[At] the Moscow Seminary in the seventies… The young man at the opening interview was not able to answer any question. He didn’t know ′′Our Father,” didn’t even have an idea of the ′′Symbol of faith;” The Liturgy and the Divine Service clearly didn’t touch his life The exhausted examiner finally asked him: ′′Well, okay, but at least you know something?” And in return, the applicant suddenly begins to read an excerpt from the gospel of John, an excerpt without a story beginning and without end. ′′What is it?” they asked him. ′′I don’t know. But I was just standing at the stop, and there was no bus for a long time. And suddenly a leaf of paper came to my feet. I raised it – it was written there. And while I was reading, I realized with my heart that all this was true!”

His answer was considered sufficient.

– Dmitry Mashírov

If you’re a regular consumer of California wines (like me), you might want to study up on Argentinian wines or something. The CA wildfires have pretty much wiped out the wine crop. Smoke damage even where the fires themselves didn’t reach.

How Hatred Came to Dominate American Politics. Many good observations, not much optimism.

Matthew Walther is the H. L. Mencken of our time. Here he takes it to 11.

A despot doesn’t fear eloquent writers preaching freedom. He fears a drunken poet who may crack a joke that will take hold.

– E. B. White

(The Economist newsletter’s quote of the day)

Car seats as contraception.

Boy can I appreciate this study. Upcoming grandchild #3 is causing a scramble for a mini-van to accomodate the growing family. The study claims to show that car-seat issues actually depress families’ having third children. Fortunately our own family can absorb the shock, but for others apparently it makes a real difference.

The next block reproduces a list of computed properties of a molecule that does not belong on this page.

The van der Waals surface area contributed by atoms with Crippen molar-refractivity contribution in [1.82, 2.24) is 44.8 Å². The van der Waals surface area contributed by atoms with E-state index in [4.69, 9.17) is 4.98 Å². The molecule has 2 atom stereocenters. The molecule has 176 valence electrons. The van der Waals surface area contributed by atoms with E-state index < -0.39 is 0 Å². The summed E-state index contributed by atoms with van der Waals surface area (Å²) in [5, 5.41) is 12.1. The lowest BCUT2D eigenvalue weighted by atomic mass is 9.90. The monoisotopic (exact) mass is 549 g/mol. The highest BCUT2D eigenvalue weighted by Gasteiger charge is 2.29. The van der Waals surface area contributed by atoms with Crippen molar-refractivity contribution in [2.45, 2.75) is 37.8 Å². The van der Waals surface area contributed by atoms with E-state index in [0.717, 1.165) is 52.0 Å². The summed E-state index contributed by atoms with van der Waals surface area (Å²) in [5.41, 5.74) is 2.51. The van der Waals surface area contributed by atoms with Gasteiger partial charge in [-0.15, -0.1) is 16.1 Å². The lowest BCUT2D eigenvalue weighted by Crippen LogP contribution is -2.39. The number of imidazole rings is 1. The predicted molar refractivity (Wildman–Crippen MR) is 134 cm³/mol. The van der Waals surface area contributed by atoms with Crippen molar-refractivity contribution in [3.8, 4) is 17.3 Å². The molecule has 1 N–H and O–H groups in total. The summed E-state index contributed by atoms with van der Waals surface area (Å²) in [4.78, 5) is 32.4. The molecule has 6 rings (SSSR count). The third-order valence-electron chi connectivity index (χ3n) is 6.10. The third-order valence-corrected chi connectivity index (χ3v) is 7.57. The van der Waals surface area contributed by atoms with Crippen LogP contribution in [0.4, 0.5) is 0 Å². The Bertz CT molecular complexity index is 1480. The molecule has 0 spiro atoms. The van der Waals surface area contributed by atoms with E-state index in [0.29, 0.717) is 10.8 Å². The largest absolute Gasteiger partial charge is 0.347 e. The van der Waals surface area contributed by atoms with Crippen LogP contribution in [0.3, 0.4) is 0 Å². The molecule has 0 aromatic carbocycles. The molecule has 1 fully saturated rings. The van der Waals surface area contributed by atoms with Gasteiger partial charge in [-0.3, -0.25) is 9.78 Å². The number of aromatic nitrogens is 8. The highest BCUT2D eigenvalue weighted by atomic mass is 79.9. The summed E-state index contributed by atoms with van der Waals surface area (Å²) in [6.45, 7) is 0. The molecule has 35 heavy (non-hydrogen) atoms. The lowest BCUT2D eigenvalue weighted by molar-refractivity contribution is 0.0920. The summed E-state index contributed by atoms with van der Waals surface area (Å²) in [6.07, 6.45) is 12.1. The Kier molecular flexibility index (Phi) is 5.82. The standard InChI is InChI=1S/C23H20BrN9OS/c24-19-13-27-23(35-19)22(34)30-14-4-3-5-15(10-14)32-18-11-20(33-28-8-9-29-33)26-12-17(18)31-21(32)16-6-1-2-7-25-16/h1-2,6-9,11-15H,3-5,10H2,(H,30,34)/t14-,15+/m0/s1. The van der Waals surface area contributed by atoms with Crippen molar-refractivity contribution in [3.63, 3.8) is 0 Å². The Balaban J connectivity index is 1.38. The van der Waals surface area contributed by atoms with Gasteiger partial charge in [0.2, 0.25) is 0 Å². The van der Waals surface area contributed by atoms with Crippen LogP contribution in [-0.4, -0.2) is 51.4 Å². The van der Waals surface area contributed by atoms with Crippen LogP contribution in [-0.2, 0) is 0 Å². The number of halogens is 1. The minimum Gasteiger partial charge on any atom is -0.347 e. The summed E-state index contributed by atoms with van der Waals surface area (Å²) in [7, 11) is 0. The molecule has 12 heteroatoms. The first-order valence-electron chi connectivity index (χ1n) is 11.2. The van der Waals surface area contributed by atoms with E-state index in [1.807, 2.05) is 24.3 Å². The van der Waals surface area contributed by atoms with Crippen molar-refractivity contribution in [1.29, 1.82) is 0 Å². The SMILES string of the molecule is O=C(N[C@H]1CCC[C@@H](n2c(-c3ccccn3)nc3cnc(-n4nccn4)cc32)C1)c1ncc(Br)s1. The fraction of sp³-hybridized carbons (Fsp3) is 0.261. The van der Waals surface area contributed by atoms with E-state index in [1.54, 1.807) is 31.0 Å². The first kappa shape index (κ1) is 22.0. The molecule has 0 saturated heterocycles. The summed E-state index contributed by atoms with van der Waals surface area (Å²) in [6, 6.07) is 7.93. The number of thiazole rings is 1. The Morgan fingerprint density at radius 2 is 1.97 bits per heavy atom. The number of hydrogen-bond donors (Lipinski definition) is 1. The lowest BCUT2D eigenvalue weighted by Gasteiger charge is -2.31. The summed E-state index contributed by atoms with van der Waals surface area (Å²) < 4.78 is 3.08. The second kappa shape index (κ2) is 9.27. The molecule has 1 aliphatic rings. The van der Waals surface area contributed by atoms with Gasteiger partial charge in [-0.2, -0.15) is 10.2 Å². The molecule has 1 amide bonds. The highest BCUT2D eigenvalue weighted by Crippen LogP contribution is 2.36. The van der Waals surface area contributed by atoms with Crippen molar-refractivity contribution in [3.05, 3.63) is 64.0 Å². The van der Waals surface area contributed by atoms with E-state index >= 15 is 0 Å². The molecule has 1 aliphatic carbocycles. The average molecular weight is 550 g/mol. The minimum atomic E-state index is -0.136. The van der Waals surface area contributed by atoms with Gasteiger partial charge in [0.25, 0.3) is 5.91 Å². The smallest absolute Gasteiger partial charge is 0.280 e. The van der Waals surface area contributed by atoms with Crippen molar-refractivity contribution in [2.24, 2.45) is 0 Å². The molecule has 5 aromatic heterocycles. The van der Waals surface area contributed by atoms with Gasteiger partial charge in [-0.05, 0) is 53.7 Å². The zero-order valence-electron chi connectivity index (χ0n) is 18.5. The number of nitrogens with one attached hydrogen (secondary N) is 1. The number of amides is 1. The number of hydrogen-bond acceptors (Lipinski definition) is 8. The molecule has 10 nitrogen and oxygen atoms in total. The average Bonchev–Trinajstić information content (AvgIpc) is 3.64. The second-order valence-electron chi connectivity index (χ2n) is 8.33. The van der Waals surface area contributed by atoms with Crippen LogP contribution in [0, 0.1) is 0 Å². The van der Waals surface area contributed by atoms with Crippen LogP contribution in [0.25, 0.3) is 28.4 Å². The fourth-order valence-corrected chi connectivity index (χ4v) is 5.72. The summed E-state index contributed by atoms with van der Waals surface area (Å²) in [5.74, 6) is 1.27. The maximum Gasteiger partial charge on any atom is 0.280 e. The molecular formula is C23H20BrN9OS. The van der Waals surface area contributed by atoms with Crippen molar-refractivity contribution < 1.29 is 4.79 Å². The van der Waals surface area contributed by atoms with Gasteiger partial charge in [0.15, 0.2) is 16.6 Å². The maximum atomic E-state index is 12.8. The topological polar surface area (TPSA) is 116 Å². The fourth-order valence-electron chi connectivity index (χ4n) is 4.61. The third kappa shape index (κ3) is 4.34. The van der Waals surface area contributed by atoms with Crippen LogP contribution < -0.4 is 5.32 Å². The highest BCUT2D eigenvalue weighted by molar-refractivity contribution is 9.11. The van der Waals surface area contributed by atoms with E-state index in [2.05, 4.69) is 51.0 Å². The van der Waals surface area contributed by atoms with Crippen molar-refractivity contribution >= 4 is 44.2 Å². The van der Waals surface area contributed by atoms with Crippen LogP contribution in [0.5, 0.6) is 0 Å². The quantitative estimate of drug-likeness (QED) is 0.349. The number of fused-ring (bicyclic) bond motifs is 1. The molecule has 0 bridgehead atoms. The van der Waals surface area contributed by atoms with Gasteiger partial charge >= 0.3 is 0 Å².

We estimate that these laws prevented only 57 car crash fatalities of children nationwide in 2017. Simultaneously, they led to a permanent reduction of approximately 8,000 births in the same year, and 145,000 fewer births since 1980, with 90% of this decline being since 2000.

Note: Yes, I’m in favor of car seats. As with lockdowns etc., though, it’s worth gaming out all the consequences.

Language geekery department: A guy is writing his doctoral chemistry dissertation in Welsh, inventing Welsh scientific vocabulary as he goes.

Books light and heavy.

I’m reading Jacques Pepin’s autobiography The Apprentice: my life in the kitchen with delight. I think anyone, even if not a foodie, would enjoy it. And it’s a break from the brilliant but emotionally exhausting Elena Ferrante Neapolitan Novels, from which I’m taking a breather before plunging into the final volume.

Maybe the most enjoyable part of the Pepin book is the story of his impoverished beginnings in rural France during WW2. His mother, a waitress who later opened a series of small-town restaurants, was a dynamo. The examples of her somehow producing good food among the shortages and bombing raids are more exciting to me than her son’s later rise to celebrity. But it’s all told with style and sympathy.

The local political campaigns are ramping up, and so far I’ve seen nothing but attack ads. The only “information” I have about the candidates is that they’re all evil.

Hardcore minimalist phone, at a price. I like it! I’ll post a longish review when I’ve used it for a while.

Fun read: Abandoned skyscraper; illegal residents have turned it into a functioning town. Modifications: “the first ten floors are now accessible by motorcycle”

Just read a recommendation that this be our new national anthem. Excellent, except that dreams of moving to California seem a bit anachronistic right now.